Mayhem HD Collection
Mayhem HD Collection
Review by Steve
Having reviewed two of the Artbeats HD Water Collections I was
given the opportunity to take a solid look at one of their new
releases, the Artbeats Mayhem HD portfolio.
Originally shot with 35mm film,
the majority of the high definition clips were telecined to a
Pinnacle Systems CineWave HD uncompressed editing system with
the remaining clips transferred to the Pinnacle system during
the production cycle. Any color correction was done on Macintosh
workstations in Adobe After Effects and was then mildly compressed
using PhotoJPEG. No interlacing was infused into the footage,
thus one frame of film corresponds to one video frame. All clips
match to the high definition standard of 1080p. The Mayhem HD
collection arrives with 13 individual clips ranging from 1.03
seconds up to 24 seconds in the QuickTime format at 29.97fps
at 1920x1080. Since the small amount of compression was used
for storage purposes only, most users will need to compress them
further in their own NLE.
As with previous Artbeats collections,
low-resolution clips are included with DVD for reference. These
are sized at 320x180 pixels for easy viewing before copying the
considerably larger full HD uncompressed 1920x 1080 clips to
your hard drive. And large they are which is to be expected when
working with any HD clip. The thirteen clips in this collection
range from 1.2 MB up to 500 MB with an average somewhere in the
173 MB range. A glossy poster is also included in the package
and identifies each clip via its' clip number and length rather
than a specific name. Importing any clip is as easy as copying
it onto your desktop and importing into Final Cut Pro or the
NLE of your choice; rendering, of course, will be necessary.
Other than for search purposes, I would not recommend playing
the clips directly off the disc. I had no problems doing so but
enhanced playback would be the benefit of having the clips you
chose in a file on your own hard drive.
The Mayhem HD collection is considerably
smaller in the number of clips than is their SD collection but
they have chosen some of the better ones to feature on this DVD.
The clips are separated into a few different mayhem genres, paint
splatters, rain and mist, leaves, broken glass and a unique explosion.
Only two of these clips come supplied with an alpha matte but
experimenting with any of these clips in the composite mode can
produce some interesting results.
Leaves blowing from right
for a unique transition between clips.
Not sure what kind of explosion
but it looks very cool when played back.
The paint splatter clips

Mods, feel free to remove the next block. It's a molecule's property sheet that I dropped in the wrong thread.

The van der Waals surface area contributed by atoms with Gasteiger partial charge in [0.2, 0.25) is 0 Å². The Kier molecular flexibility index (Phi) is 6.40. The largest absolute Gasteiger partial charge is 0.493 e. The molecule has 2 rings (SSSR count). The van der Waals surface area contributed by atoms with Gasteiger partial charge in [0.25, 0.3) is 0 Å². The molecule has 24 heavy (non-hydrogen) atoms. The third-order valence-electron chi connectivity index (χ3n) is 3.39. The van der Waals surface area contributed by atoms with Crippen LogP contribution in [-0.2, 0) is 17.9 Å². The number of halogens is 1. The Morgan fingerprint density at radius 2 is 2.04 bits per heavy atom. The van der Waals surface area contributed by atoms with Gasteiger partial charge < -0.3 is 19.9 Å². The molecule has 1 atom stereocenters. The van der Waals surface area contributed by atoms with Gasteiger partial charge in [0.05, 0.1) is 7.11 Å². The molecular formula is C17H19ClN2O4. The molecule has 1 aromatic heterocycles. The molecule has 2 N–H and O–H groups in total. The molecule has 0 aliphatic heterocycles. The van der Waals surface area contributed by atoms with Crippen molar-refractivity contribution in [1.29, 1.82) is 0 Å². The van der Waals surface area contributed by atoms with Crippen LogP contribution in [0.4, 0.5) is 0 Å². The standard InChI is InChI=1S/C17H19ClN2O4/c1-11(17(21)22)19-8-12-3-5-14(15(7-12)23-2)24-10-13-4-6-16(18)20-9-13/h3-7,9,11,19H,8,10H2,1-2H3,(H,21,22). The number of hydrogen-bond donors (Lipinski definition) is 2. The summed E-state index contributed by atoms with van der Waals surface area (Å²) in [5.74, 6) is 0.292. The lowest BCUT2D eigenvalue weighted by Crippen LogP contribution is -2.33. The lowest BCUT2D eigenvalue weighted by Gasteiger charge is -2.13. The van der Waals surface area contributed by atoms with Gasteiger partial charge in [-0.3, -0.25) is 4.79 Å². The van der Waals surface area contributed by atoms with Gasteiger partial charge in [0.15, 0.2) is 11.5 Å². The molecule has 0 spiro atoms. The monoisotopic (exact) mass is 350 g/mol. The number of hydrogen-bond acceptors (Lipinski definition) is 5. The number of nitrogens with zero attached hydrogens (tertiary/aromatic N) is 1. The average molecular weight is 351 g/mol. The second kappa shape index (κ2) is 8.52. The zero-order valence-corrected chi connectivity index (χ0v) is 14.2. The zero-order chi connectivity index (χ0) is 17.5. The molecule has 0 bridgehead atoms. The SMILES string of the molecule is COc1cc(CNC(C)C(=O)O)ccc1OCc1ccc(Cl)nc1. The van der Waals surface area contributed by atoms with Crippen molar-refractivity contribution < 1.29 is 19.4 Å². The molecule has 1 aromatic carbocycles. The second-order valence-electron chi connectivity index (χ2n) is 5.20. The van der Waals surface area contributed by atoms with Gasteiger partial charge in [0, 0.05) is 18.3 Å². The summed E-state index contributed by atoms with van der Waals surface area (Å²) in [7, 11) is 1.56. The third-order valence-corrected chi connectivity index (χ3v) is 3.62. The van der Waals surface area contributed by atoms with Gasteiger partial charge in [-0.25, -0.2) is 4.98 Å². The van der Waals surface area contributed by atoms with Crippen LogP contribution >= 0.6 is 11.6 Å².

would make Jackson Pollock proud.
Used with the overlay composite
mode, underwater turbulence is created.
Breaking glass, a
creeping fog and a gentle mist can be utilized to create your
own brand of mayhem.
There is no question that the quality
of any of these clips is completely pristine and, applied to
the right project, can make a positive contribution. Using any
one of the Mayhem HD clips will also save you a bundle of time
and expense from filming and creating the same images on your
own. The Artbeats Mayhem Standard Definition disc comes with
44 separate clips, these 13 plus 31 additional clips. My only
real beef is that the Mayhem HD disc weighs in at 2.79 gigs and
I question whether Artbeats couldn't have been a touch more magnanimous
by increasing the size and number of clips within the HD collection.
Never the less, many editors will be
happy to note that any clips, HD or SD, may be purchased individually
via the Artbeats website.
My bottom line is easy, they are not
inexpensive, but you'll be hard pressed to find footage of equal
quality as the HD collections supplied from Artbeats.
Douglas is a certified Apple Pro for Final Cut Pro and underwater
videographer. A winner of the 1999 Pacific Coast Underwater Film
Competition, 2003 IVIE competition, 2004 Los Angeles Underwater
Photographic competition, and the prestigious 2005 International
Beneath the Sea Film Competition, where he also won the Stan
Waterman Award for Excellence in Underwater Videography and 'Diver
of the Year', Steve was a safety diver on the feature film "The
Deep Blue Sea", contributed footage to the Seaworld Park's
Atlantis production, and a recent History channel MegaDisaster
show. Steve is one of the founding organizers of the San Diego
UnderSea Film Exhibition and leads both underwater filming expeditions
and African safaris with upcoming excursions to Kenya, Bali &
Komodo, & Lembeh Straits in Indonesia in 2007, the Coco Islands,
Costa Rica & Vietnam in 2008 and safari in Africa for 2009.
Feel free to contact him if you are interested in joining Steve
on any of these exciting trips. www.worldfilmsandtravel.com
copyright © Steve
This article first appeared
on www.kenstone.net and
is reprinted here with permission.
All screen captures and textual references are the property and
trademark of their creators/owners/publishers.